EXAMPLE 3

A simple chemical etch was used to produce porous silicon on both sides of a metallurgical grade silicon wafer. Effective conversion of silicon into porous silicon is evidenced by the occurrence of photoluminescence. Porous silicon can be used to provide gettering sites for upgrading metallurgical grade silicon for photovoltaic solar cell applications. Metallurgical-grade polycrystalline silicon wafers were used as a starting material to produce photoluminescent porous silicon. Chemical etching (also known as stain etching) using a solution of 99% hydrofluoric acid and 1% nitric acid was used instead of the conventional electrochemical method of producing porous silicon. This etching method is very simple (no electrodes required) and fast (10 minutes or less) and produces porous silicon on both sides of the silicon wafer. No preferential etching of the grain boundaries of the polycrystalline silicon was observed. Photoluminescence measurements show that the porous silicon produced using metallurgical grade silicon has a relatively sharp emission width (indicating a narrow size distribution of the quantum wires) and a bandgap around 2.0 eV.

The porous silicon etched metallurgical grade silicon wafers were then processed in a high flux solar furnace for 15 to 30 minutes at a sample temperature of around 1000 C. The flux intensity is from about 300 to about 500 kW/m2. Process times of from about 10 minutes to about 60 minutes are deemed effective, depending on the thickness of the porous silicon layer desired, and the temperature, which may vary from about 700 to about 1000 C. Secondary ion mass spectroscopy (SIMS) depth profiling measurements performed on both the front and back surfaces of the metallurgical grade silicon wafers showed that the high flux solar furnace treatments caused impurities in the bulk of the wafers to diffuse and segregate at the porous silicon etched surfaces. The effectiveness of this impurity gettering process increases with the high flux solar furnace treatment time. FIG. 2 shows a comparison of the copper impurity levels as a function of the sputtering time (which is proportional to the distance from the surface) for (1) an as-polished metallurgical grade silicon wafer, (2) the same wafer after porous silicon etching, and (3) the same wafer after a 30 minute high flux solar furnace processing treatment. The high copper concentration region near the surface of the wafer corresponds to the porous silicon etched region, which is about 2 microns thick. Layers of porous silicon having thicknesses of from about 1 to about 10 microns are expected to be effective getters for this purpose. These data clearly show that the combination of a porous silicon etch and a high flux solar furnace treatment is effective in gettering impurities to the porous silicon etched surface layers. These surface layers, along with the gettered impurities, can then be easily removed from the wafer by a wet chemical etch, or by mechanical grinding of the layers.

Texturing Texturing of the surface of a wafer is useful in the early process steps of solar cell fabrication by providing sites for impurities to aggregate for subsequent removal, as demonstrated in Example 3, above.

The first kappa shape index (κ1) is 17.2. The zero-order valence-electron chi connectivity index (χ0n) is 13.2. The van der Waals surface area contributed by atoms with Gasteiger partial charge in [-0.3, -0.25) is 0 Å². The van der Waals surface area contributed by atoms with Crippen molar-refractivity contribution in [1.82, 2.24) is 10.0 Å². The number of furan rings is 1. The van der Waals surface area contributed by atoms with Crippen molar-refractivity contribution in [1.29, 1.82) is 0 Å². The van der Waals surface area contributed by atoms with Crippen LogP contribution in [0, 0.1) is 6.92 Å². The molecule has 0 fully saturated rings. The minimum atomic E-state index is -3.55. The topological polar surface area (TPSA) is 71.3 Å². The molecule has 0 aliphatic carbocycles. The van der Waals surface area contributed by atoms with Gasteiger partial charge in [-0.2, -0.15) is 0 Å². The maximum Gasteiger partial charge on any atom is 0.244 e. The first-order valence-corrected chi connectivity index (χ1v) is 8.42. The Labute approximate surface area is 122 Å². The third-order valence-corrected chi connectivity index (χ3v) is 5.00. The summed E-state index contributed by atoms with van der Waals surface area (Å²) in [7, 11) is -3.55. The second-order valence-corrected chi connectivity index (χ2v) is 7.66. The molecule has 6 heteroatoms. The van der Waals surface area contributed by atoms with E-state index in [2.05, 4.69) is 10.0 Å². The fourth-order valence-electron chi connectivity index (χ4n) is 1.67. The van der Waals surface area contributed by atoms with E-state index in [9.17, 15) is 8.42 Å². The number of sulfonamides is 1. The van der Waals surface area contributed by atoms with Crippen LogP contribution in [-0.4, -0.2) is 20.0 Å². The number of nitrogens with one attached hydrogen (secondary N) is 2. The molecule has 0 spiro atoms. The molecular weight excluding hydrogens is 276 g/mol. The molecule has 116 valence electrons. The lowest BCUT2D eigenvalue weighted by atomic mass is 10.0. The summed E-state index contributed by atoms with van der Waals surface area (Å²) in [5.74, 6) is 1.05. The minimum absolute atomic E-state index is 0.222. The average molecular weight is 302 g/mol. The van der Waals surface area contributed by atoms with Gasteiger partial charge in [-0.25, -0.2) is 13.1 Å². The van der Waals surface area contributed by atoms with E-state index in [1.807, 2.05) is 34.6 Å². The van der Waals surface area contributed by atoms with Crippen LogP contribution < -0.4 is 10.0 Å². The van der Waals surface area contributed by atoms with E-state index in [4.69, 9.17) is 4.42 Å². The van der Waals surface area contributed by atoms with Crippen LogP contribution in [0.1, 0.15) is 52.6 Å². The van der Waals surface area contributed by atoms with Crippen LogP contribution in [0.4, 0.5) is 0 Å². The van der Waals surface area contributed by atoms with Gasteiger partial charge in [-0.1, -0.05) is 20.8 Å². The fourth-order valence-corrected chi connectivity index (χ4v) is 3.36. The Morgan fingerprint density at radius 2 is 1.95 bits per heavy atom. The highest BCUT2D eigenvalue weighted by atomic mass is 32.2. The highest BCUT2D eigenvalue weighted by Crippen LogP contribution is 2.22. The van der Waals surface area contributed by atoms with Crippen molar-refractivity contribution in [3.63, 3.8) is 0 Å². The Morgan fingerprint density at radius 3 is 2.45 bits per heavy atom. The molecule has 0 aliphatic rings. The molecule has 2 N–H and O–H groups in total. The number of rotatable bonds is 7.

Texturing of the surface of a photovoltaic cell is also useful to reduce front surface reflection, thereby increasing the optical absorptivity of the material. This increase in optical absorptivity results in higher conversion efficiency of light to electricity.

Texturing can be performed with electrochemical or purely chemical means. Etching solutions are used to remove material from the surface region, leaving behind a sponge-like, porous layer on the surface. However, these procedures produce a toxic waste stream of acids and salts that are environmentally unfriendly. An alternate approach is hereby disclosed, whereby concentrated solar radiation is used to induce a photothermal reactive etch of the surface. This etch has the same result as the chemical etches, but the waste stream is significantly reduced.

The high flux solar furnace based etch of the present invention uses the following steps. A suitable substrate is housed in a container with a controlled atmosphere and a window to admit a beam of light. The controlled atmosphere contains one or more species of reactive gas used in the etching reaction and excludes unwanted species (e.g., oxygen). Reactive gases include any halogen-containing gas. Sunlight is directed through the window onto the target. The target heats up to a temperature where a photothermal reactive etch is initiated on the surface receiving the light. Etching continues until a porous layer of the desired thickness is obtained.

A high flux solar furnace can decompose fluorine-containing gases, such as C2 F6, for texture etching of the silicon solar cell surface, which enhances light absorption. Surface texturing of a nitirde covered Si surface using solar radiation and C2 H6 source gas has been demonstrated by Lewandowski and co-workers (Lewandowski, A., Mat. Tech., Vol. 8, pp. 237-249, 1993). Selective texturing or grooving may be obtained by oxide protection of selected areas of the cell. A textured silicon surface also enhances the high flux solar furnace processing by trapping sunlight. Bare silicon surfaces reflect about 30% of the incident light. To increase the amount of light absorbed by the solar cell, antireflection (AR) coatings and/or surface texturing are needed. In conventional solar cells, texturing is achieved using laser scribing, plasma etching, mechanical scribing, or anisotropic chemical etching.

EXAMPLE 4